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Skeletal Muscle Fiber Types and The Influence on Glycogen Utilization and GLUT4 Abundance

Abstract on Skeletal Muscle Fiber

Skeletal muscle fibers are the group of mammalian body that is made of bundles of muscle fibers. The given study investigates the skeletal muscle fiber types, their metabolic profile, association between glycogen and GLUT4, effect of type II diabetes will be affected, and the effect of training and exercise on muscle fiber type, glycogen utilization and GLUT4 abundance. It has been reported that type I fibers have a higher rate of resynthesis by 25 ± 8% as compared to type II that is 41 ± 3 and between 3rd and 10th hour of recovery, resynthesis in type I muscle fibers got decreased by 60 ± 13 % (Casey et al., 1995) and exercise reduce the glycogen content of muscle by 43% approx and increases the capacity of muscle fibers for fat oxidation with the elevation in the abundance of oxidative and lipolytic enzymes in type I fiber. However, it has been evaluated that succinate dehydrogenase activity is comparatively higher in slow-twitch fiber than in fast-twitch fiber (Saltin et al., 2000). On account of Type II diabetes, it has been demonstrated that some alternative natural as well as potential synthetic compounds activate the GLUT4 pathways and helps in the emergence of target sources for type II diabetes drug development. Furthermore, we have shown that the upregulation of proteins, oxidation, and mobilization is coordinated by type I muscle fibers.

Introduction to Skeletal Muscle Fiber

Skeletal muscle fibers are the group of mammalian body that is made of bundles of muscle fibers; based on their movement rates, metabolic styles, and neural inputs they are classified into the types and are defined by particular isoforms of myosin heavy chain. Based on myoglobin content, skeletal muscle fibers are classified into red muscle fibers and white muscle fibers. Those having myoglobin in high content appear darker and refer to as red muscle fibers while those having low myoglobin content appears lighter in color and are termed as white muscle fibers. Comparatively, there are a large number of mitochondria in red fibers and are supplied by more blood capillaries. A fiber is categorized as either slow-twitch or fast-twitch, depending on the rapid action of ATPase in its myosin (Talbot & Maves, 2016). Skeletal muscle fibers, perform contraction as well as relaxation at a different pace, and vary according to the ATP generation and promptness of fatigue in metabolic reactions. The article reviews the differences in skeletal muscle fiber types, its influence on glycogen utilization, and GLUT4 abundance with or without exercise and consideration of how individuals with Type II diabetes will be affected.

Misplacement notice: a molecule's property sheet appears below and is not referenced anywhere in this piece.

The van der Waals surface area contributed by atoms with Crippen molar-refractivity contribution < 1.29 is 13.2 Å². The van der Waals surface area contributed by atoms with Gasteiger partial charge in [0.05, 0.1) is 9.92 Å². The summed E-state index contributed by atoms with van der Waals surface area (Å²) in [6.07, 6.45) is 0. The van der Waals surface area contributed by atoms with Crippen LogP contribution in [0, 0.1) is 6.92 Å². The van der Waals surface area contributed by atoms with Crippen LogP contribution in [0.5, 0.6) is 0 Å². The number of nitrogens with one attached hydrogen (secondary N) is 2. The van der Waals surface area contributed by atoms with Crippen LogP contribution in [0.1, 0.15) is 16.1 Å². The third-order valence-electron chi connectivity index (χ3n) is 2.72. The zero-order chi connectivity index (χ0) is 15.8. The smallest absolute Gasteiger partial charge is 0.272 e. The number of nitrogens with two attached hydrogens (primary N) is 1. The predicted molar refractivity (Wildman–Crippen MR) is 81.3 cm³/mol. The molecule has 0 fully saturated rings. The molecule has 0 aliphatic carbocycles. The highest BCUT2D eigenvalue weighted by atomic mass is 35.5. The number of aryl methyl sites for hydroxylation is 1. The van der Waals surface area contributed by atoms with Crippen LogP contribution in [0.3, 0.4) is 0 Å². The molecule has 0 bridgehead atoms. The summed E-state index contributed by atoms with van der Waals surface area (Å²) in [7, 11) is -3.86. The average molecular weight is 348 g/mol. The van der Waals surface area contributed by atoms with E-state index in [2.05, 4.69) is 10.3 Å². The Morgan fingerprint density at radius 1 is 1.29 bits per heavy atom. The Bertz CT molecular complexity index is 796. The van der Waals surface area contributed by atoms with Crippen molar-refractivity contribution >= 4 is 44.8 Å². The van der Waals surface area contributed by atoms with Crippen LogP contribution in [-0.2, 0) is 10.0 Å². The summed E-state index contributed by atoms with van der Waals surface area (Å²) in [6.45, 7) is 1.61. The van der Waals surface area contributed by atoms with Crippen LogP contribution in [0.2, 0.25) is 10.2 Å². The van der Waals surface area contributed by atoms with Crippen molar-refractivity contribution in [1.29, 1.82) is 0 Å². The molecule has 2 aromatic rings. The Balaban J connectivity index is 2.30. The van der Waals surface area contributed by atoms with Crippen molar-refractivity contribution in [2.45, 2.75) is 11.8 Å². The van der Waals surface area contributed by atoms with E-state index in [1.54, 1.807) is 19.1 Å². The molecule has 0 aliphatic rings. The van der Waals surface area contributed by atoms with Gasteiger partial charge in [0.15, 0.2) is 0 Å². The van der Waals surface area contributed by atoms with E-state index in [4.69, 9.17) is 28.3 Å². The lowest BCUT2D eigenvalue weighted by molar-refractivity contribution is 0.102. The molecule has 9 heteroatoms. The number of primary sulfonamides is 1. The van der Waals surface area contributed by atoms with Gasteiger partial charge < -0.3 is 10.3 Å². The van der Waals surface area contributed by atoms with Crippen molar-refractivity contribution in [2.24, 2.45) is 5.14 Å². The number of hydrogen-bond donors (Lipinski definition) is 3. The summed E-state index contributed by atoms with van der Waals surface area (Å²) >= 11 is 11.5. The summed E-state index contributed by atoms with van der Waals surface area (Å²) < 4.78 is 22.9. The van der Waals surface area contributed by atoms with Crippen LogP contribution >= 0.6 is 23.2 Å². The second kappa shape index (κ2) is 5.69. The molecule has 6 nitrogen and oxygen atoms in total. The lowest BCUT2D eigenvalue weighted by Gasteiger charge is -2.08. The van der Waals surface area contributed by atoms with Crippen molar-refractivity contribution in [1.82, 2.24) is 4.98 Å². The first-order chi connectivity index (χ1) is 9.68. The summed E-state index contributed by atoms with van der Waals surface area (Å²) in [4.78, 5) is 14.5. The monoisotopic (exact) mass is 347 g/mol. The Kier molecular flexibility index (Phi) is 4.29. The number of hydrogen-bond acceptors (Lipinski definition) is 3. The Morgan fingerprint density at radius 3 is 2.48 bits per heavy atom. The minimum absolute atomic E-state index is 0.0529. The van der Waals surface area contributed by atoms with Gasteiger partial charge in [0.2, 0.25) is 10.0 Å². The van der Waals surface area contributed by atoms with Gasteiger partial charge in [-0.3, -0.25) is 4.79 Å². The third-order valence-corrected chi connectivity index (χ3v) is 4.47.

Review of Skeletal Muscle Fiber

Fiber Types and Its Metabolic Profile

Synthesis of findings:

In Saltin, Henriksson, Nygaard, and Anderson’s article in 2000 shows the current study on skeletal muscle fibers, and their metabolic profile is explained. The authors have applied histochemical techniques for the identification of different fiber types in skeletal muscle along with the association of the characteristics of their role and metabolic properties in exercise. Histochemical techniques provide a semi-quantitative estimation of the metabolic profile of a particular type of fiber along with its twitch characteristics. For this, the muscle of man is mixed on account of the composition of the fiber. For quantitative determination of metabolic profile, authors have suggested to use a procedure where fibers can be dissected out and via Vivo 19 or invitro IR-zn contraction twitch characteristics (fast-twitch and slow-twitch) can be obtained.

Evaluation of findings:

The authors have determined different substrate and enzyme activities and determined the muscle tissue’s metabolic potential from histochemical techniques, it has been postulated that succinate dehydrogenase activity is comparatively higher in ST fiber than in FT fiber and in FT fiber, the oxidative potential is substantial while the glycolytic potential is more persistent in ST. However, authors have also demonstrated that after a mixed diet, at rest there is no significant difference in fiber types and the triglyceride pool is greater in ST as compared in FT (Saltin et al., 2000).

Effects of Training Status on Muscle Fiber Type Composition

Synthesis of findings: